Friday, December 01, 2006
Scot McKnight on Forgiveness
I barely know how to forgive because I've had so few opportunities to do so. My life has been almost completely free from hardship.
My mother on the other hand, God bless her, escaped an incredibly abusive family. She says she doesn't remember many details, but we know it was bad because she ran away from home when she was only ten. (She thought she was twelve. Unbelievable.)
Every so often we ask if she would like us to look up her blood relatives. Find out what happened to her parents and her four siblings. She just wants to forget them. And in many ways, she seems to have succeeded.
So here's the trouble. Our family tree has no branches on her side. I know a few names, but they are like characters in a book. I find myself needing to forgive people I never knew. People I don't want to know. And I need to forgive them for disappearing so completely.
My grandmother never baked me cookies.
My grandfather never read me stories.
They aren't ghosts.
They aren't bad memories.
They just don't exist at all.
How do you forgive that?
I read your comment on forgiveness on Jesus Creed and thought I'd come to your site.
I'm so sorry that your mom had abusive parents. She must be an incredibly strong woman. Most people I know who've had even one parent just stay with the abuse as a child, then spend their adult life TRYING to like/love the parents who were so awful to them. I've only known one other woman who totally cut her father off, even with other family members encouraged reconciliation. He did not change, and whether she "forgave" him, I don't know, but she certainly did not subject herself to him any more.
My other comment to you may be that perhaps you are also dealing with sadness, in addition to a need to forgive. Those holes in our lives where loving family and friends should be are hard to deal with.
So in addition to whatever it is that is prompting a need to forgive inside you, don't forget to grieve as well. Your loss is real. Don't be fooled by those who say "How can you miss what you never had?" You can and you will.
Peace to you.
It's the struggle that started me writing seriously, you know? Into the Mountain is about my mom--it's what makes the project so incredibly difficult.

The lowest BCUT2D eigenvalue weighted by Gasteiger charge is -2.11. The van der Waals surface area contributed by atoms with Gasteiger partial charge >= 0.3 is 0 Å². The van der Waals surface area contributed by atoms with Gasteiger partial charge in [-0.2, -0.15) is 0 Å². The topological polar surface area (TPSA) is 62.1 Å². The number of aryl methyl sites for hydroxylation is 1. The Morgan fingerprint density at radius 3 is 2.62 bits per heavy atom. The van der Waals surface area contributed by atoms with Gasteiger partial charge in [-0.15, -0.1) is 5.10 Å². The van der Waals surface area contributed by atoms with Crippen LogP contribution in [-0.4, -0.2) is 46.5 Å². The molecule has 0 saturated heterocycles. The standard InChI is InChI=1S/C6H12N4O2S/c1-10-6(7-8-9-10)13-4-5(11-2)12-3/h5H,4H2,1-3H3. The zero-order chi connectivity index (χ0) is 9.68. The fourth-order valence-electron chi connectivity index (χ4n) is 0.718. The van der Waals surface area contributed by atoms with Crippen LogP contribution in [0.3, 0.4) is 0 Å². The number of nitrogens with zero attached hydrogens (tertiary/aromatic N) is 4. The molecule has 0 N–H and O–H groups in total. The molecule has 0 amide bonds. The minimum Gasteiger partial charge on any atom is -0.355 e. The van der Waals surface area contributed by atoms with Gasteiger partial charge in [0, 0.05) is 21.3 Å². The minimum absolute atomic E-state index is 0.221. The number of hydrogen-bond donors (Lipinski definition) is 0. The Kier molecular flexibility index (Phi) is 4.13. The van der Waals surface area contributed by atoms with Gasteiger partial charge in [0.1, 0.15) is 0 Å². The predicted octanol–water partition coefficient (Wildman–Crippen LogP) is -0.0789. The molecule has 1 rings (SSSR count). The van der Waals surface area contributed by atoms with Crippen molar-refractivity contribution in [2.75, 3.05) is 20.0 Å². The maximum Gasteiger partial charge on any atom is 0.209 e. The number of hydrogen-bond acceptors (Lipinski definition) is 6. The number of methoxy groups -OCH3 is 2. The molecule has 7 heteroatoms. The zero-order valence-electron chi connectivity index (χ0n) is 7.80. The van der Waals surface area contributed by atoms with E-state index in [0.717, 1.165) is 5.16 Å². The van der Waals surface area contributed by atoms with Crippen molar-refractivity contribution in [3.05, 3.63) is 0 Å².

I need to write the truth of her story, but then the Christian presses look down on it for being immoral. The more honest I am, the more disgusted a lot of people get. And because it's about my mom, their disgust feels like a personal condemnation.
It's good to imagine a person you didn't know in good terms. Even if the memories aren't there, at least they are not painful.
Thanks for your perspective. I'll keep this in mind. I agree with cheryl in your obvious need to grieve. But it's kind of like "the sins of the father" thing, you know?
Whenever I hear people talk about the "sins of the father" I get very nervous. I don't know what sins my fathers committed. I don't know what genetic behaviors I need to be on guard against. Of course, at the same time, I believe my environment has done a lot to help me escape the patterns of behavior that controlled them.
I just try to give my life away to others. To love my family and my kids and my friends and my church and my God. And to remember to keep an open mind about what it means to love.
Anyway, I like what you said about giving your life away. "You can never out-give God." I've heard this many times, and it's true. May God bless you in your pursuit!
But then again, I'm just a nervous guy. As Woody Allen says in Scoop: "My anxiety acts like an aerobic, so I never gain weight."
I agree with you completely that we have to deal with the sins of others--up to four or five generations, I think the Bible says.
Thank goodness God's grace extends to a thousand generations!
Post a Comment | Add to del.icio.us | << Home